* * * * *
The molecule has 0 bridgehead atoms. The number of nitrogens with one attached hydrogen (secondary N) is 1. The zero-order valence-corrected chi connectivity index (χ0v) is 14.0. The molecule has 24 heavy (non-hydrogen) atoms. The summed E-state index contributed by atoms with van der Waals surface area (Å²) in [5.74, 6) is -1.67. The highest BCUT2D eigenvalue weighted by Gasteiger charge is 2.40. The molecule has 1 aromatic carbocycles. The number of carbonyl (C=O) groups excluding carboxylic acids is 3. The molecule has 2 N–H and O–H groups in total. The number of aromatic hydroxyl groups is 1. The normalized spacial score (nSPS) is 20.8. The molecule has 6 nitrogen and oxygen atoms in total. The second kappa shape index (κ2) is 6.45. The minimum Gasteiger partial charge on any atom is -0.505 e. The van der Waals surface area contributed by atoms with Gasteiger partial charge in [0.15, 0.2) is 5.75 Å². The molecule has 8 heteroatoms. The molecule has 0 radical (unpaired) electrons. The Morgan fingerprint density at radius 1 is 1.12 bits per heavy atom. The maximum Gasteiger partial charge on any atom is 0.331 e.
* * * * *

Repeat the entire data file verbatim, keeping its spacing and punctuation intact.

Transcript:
The molecule has 0 bridgehead atoms. The number of nitrogens with one attached hydrogen (secondary N) is 1. The zero-order valence-corrected chi connectivity index (χ0v) is 14.0. The molecule has 24 heavy (non-hydrogen) atoms. The summed E-state index contributed by atoms with van der Waals surface area (Å²) in [5.74, 6) is -1.67. The highest BCUT2D eigenvalue weighted by Gasteiger charge is 2.40. The molecule has 1 aromatic carbocycles. The number of carbonyl (C=O) groups excluding carboxylic acids is 3. The molecule has 2 N–H and O–H groups in total. The number of aromatic hydroxyl groups is 1. The normalized spacial score (nSPS) is 20.8. The molecule has 6 nitrogen and oxygen atoms in total. The second kappa shape index (κ2) is 6.45. The minimum Gasteiger partial charge on any atom is -0.505 e. The van der Waals surface area contributed by atoms with Gasteiger partial charge in [0.15, 0.2) is 5.75 Å². The molecule has 8 heteroatoms. The molecule has 0 radical (unpaired) electrons. The Morgan fingerprint density at radius 1 is 1.12 bits per heavy atom. The maximum Gasteiger partial charge on any atom is 0.331 e.